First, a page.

17... Be6 18. Ne4 $1 {[%csl Rd6] Diagram [#] curiously traps the queen in the
middle of the board.}) 18. Qxd3 Nxd3 19. Bxd6 cxd6 {with big advantage for
White as he wins at least a pawn after} 20. Ne4 Re6 21. Rad1 Nb2 22. Nc7 $16)
17. Qh5 h6 18. Nxe6 Rxe6 (18... Qxe6 19. Nxc7) 19. Rad1 $18) 16. Qc2 {A good
move with the idea Ra1-d1, but it gives some time to Black to catch his breath
up.} (16. exf5 $1 {would have increased White's advantage. The timely capture
on f5 is a common theme in both the KID and the Dutch. It is curious to know
what did the former European champion Jakovenko miss in this line. White is
most likely winning after} gxf5 17. Ne3 $1 {Mamedyarov} Qxd1 18. Raxd1 {with
the threats Ne3xf5, Bg2xb7, Ng5-e6, Bg2-d5 and maybe five more that I am
missing.} e4 19. Nxf5 Bxc4 20. Nxg7 Bxf1 21. Rxf1 Kxg7 22. Nxe4 b6 (22... Nxe4
23. Bxf8+) 23. Nxc5 Nxc5 24. Bxa8 Rxa8 25. Bxc5 bxc5 26. Rc1 $18) 16... c6 17.
Nb4 a5 {Now the games follows a forced line.} 18. Rad1 ({The computer suggests
} 18. Na6 $5 bxa6 19. Rad1 Qf6 20. bxc6 Qxc6 (20... Qxg5 21. cxd7 Qe7 22. exf5
$16) 21. exf5 e4 22. Nxe4 Nxe4 23. Bxe4 Qc7 24. Bd6 Qa7 25. Bxf8 Rxf8 26. fxg6
hxg6 27. Bxg6 $16 {and if this was played during the game I suggest that we
replace the human players with computers for the next cycle.}) 18... Qf6 19.
Nd3 Qxg5 ({Clearly worse is} 19... Nxd3 20. Rxd3 Qxg5 21. Rxd7 $18) 20. Nxc5
Nxc5 21. Bxc5 {Black managed to trade the horses but his position remains
unpleasant. White can push for the win without any risk. Unfortunately for the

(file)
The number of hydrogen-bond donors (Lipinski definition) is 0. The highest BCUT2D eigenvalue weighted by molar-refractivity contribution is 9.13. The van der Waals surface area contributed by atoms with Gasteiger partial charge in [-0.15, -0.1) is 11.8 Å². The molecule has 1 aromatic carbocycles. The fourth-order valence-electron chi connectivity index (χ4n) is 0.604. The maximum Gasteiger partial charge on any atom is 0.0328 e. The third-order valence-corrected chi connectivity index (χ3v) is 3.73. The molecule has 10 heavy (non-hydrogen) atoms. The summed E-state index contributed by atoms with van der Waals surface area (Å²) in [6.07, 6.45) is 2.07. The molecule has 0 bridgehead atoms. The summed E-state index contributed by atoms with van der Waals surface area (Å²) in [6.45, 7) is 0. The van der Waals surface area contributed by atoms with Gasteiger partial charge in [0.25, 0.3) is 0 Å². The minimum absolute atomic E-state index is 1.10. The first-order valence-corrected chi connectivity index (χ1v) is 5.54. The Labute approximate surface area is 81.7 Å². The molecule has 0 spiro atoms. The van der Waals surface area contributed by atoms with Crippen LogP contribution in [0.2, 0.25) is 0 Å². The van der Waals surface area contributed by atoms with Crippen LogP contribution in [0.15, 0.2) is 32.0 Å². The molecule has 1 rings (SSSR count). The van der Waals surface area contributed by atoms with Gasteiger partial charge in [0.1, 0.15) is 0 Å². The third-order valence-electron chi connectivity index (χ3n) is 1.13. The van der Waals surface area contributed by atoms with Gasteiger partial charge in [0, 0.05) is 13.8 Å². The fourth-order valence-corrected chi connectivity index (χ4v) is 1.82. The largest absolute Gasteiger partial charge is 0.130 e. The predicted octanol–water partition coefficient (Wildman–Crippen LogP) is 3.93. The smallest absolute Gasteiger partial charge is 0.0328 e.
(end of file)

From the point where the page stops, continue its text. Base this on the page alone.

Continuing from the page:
Russian player, he got into time trouble.} Rfd8 $5 {Lures the bishop on the
less active b6 square.} ({After} 21... Rfc8 22. Rd7 $1 cxb5 23. Be7 Qh5 24. c5
$16 {White's clearly better due to the miscoordinated black pieces.}) 22. Bb6
Rdc8 23. exf5 $6 {Seven moves ago this was winning, now it lets the advantage
slip away. Chess that is...} (23. Rd7 $1 {Diagram [#] suggested by Shakhriyar
was best. He also showed the principled line} cxb5 24. c5 $1 Be8 {this is what
he wanted to play but Black is not doing great at all} (24... f4 25. Rxb7 Bc4
26. Rd1 Rab8 27. Rxb8 Rxb8 28. a4 $1 {wins for White.}) ({As does also} 24...
Bc4 25. exf5 Bxf1 26. Kxf1 $18 {and Black is helpless.}) 25. Rxb7 Bc6 {Here
Mamedyarov was not sure about the line} 26. Qb3+ ({But instead} 26. exf5 $1
Bxg2 27. Kxg2 Qxf5 28. Qb3+ Kh8 29. Qd5 {is huge advatage for White}) 26... Kh8
27. Rf7) 23... Qxf5 24. Be4 {Surprisingly the most natural move is inaccuracy.